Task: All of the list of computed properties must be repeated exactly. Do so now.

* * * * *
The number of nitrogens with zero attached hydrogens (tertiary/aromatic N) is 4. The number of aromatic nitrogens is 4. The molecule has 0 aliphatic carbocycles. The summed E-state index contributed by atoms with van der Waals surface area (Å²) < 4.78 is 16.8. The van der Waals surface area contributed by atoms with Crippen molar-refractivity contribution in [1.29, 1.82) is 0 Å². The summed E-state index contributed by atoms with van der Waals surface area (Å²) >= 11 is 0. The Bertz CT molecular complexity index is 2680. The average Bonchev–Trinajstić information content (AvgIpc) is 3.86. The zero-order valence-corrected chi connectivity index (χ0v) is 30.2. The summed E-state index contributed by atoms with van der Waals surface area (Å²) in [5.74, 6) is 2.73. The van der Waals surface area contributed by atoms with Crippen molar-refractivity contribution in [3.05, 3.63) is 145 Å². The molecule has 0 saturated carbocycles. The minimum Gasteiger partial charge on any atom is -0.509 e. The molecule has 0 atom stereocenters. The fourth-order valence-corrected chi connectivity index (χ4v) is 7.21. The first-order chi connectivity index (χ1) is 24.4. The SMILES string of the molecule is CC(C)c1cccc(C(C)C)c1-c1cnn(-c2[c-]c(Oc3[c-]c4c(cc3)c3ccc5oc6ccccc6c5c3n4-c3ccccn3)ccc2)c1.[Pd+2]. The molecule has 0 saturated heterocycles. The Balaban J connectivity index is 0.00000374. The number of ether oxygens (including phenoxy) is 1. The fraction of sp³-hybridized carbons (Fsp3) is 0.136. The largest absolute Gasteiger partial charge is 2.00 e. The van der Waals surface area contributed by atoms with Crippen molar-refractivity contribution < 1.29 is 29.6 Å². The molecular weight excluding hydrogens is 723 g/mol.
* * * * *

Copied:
The number of nitrogens with zero attached hydrogens (tertiary/aromatic N) is 4. The number of aromatic nitrogens is 4. The molecule has 0 aliphatic carbocycles. The summed E-state index contributed by atoms with van der Waals surface area (Å²) < 4.78 is 16.8. The van der Waals surface area contributed by atoms with Crippen molar-refractivity contribution in [1.29, 1.82) is 0 Å². The summed E-state index contributed by atoms with van der Waals surface area (Å²) >= 11 is 0. The Bertz CT molecular complexity index is 2680. The average Bonchev–Trinajstić information content (AvgIpc) is 3.86. The zero-order valence-corrected chi connectivity index (χ0v) is 30.2. The summed E-state index contributed by atoms with van der Waals surface area (Å²) in [5.74, 6) is 2.73. The van der Waals surface area contributed by atoms with Crippen molar-refractivity contribution in [3.05, 3.63) is 145 Å². The molecule has 0 saturated carbocycles. The minimum Gasteiger partial charge on any atom is -0.509 e. The molecule has 0 atom stereocenters. The fourth-order valence-corrected chi connectivity index (χ4v) is 7.21. The first-order chi connectivity index (χ1) is 24.4. The SMILES string of the molecule is CC(C)c1cccc(C(C)C)c1-c1cnn(-c2[c-]c(Oc3[c-]c4c(cc3)c3ccc5oc6ccccc6c5c3n4-c3ccccn3)ccc2)c1.[Pd+2]. The molecule has 0 saturated heterocycles. The Balaban J connectivity index is 0.00000374. The number of ether oxygens (including phenoxy) is 1. The fraction of sp³-hybridized carbons (Fsp3) is 0.136. The largest absolute Gasteiger partial charge is 2.00 e. The van der Waals surface area contributed by atoms with Crippen molar-refractivity contribution < 1.29 is 29.6 Å². The molecular weight excluding hydrogens is 723 g/mol.